[THE GREAT BEAUTY screens Friday February 7th at 9:05 pm, Saturday February 8th at 6:45 pm, and Sunday February 9th at 1:15 pm at the Cleveland Cinematheque.]
Review by Milan Paurich
If Marcello Mastroianni’s paparazzi journalist from LA DOLCE VITA was still alive and kicking--and grew up to look like an Italian Joe Biden--he’d probably be Jep Gambardella (Biden doppelganger Toni Servillo), the semi-jaundiced protagonist of Paolo (2008 Cannes Grand Jury Prize winner IL DIVO) Sorrentino’s glorious THE GREAT BEAUTY. Along with Matteo Garrone (GOMORRAH), Sorrentino is one of the leading lights of the new Italian cinema. Best Foreign Film Oscar nominee BEAUTY could be his most accomplished work to date. It deserves to earn Sorrentino the U.S. arthouse following that eluded him with previous movies like 2012’s wonderful THIS MUST BE THE PLACE which fell victim to one of the Weinstein Company’s typical hit-and-run releases.
Impressionistic in the best tradition of Federico Fellini, Sorrentino creates a vivid, throbbing, frequently surreal portrait of contemporary Rome the same way Fellini did 50-plus years ago. (Sorrentino has cited LA DOLCE VITA and FELLINI’S ROMA as key influences in the making of BEAUTY.) And Servillo’s Jep is endowed with the same streak of romantic cynicism/fatalism that made Mastroianni’s characters in DOLCE VITA and 8 1/2 so iconic to previous generations.
There’s also a soupcon of (Marcel) Proust in the way that Jep catalogues the minutiae of quotidian life, present and (mostly) past. “What’s wrong with feeling nostalgic? It’s the only distraction left for those who’ve no faith in the future,” Jep opines at one point in the movie. In taking an inventory of his life and times, Jep--vis-a-vis Proust’s Charles Swann--searches for his elusive Madeleine. “Remembrance of Things Past” indeed.
Jep has been living on the success of his first and only novel, “The Human Apparatus,” published 40 years earlier and hailed by critics as a masterpiece. Although the odd, increasingly infrequent journalism job (just barely) pays the bills, Jep’s early fame insures him a standing invitation to the city’s most exclusive parties. Like many self-absorbed intellectuals, he also dwells on the past--particularly the grand amour he lost once upon a time. When he learns of his lost love’s recent death (her widower breaks the news to him), Jep’s already precarious existence goes into an emotional tailspin.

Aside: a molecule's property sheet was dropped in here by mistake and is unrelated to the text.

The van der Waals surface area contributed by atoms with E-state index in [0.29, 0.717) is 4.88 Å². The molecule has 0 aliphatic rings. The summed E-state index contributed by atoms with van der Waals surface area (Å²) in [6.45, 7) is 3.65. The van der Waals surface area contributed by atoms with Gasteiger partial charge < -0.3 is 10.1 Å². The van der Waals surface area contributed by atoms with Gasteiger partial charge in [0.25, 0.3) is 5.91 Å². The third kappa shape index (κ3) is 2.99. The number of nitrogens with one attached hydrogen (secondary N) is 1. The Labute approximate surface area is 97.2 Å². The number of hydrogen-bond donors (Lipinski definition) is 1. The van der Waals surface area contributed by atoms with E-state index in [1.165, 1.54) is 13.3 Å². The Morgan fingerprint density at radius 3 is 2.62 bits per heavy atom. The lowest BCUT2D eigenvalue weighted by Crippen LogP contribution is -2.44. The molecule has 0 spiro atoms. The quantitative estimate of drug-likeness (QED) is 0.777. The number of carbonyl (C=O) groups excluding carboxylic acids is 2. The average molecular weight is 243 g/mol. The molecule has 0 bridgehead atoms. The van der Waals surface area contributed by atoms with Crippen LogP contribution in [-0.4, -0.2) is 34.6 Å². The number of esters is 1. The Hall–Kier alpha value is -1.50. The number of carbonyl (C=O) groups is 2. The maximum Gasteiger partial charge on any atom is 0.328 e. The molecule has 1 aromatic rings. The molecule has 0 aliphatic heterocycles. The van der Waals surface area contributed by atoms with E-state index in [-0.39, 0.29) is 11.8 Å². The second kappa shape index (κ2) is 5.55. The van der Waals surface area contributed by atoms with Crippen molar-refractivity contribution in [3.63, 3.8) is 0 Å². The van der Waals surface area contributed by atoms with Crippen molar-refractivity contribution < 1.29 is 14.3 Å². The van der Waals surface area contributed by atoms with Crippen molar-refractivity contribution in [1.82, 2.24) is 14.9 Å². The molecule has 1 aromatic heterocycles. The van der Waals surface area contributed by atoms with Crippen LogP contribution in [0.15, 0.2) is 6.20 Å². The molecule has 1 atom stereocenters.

THE GREAT BEAUTY opens with Jep celebrating his 65th birthday. Sorrentino--and Jep-- spend the rest of the film explaining how he got there, what it all means and whether he still has any joie de vivre left in his rusty arsenal. Rediscovering his love of the city he claimed as his own as a young man--a city he’s grown steadily disenchanted with over the years--might hold the key.
Leisurely paced and densely novelistic in texture, Sorrentino’s magnum opus is funny, touching and ultimately quite profound in what it has to say about the measure of one man or any man’s life. Jep, unforgettably embodied by the twinkly-eyed, craggy-faced Servillo, is one of the great movie characters of recent vintage. He deserves to become as emblematic and revered a symbol of 21st century arthouse cinema as Mastroianni’s Fellini archetypes were to the 1960’s. 4 out of 4 stars.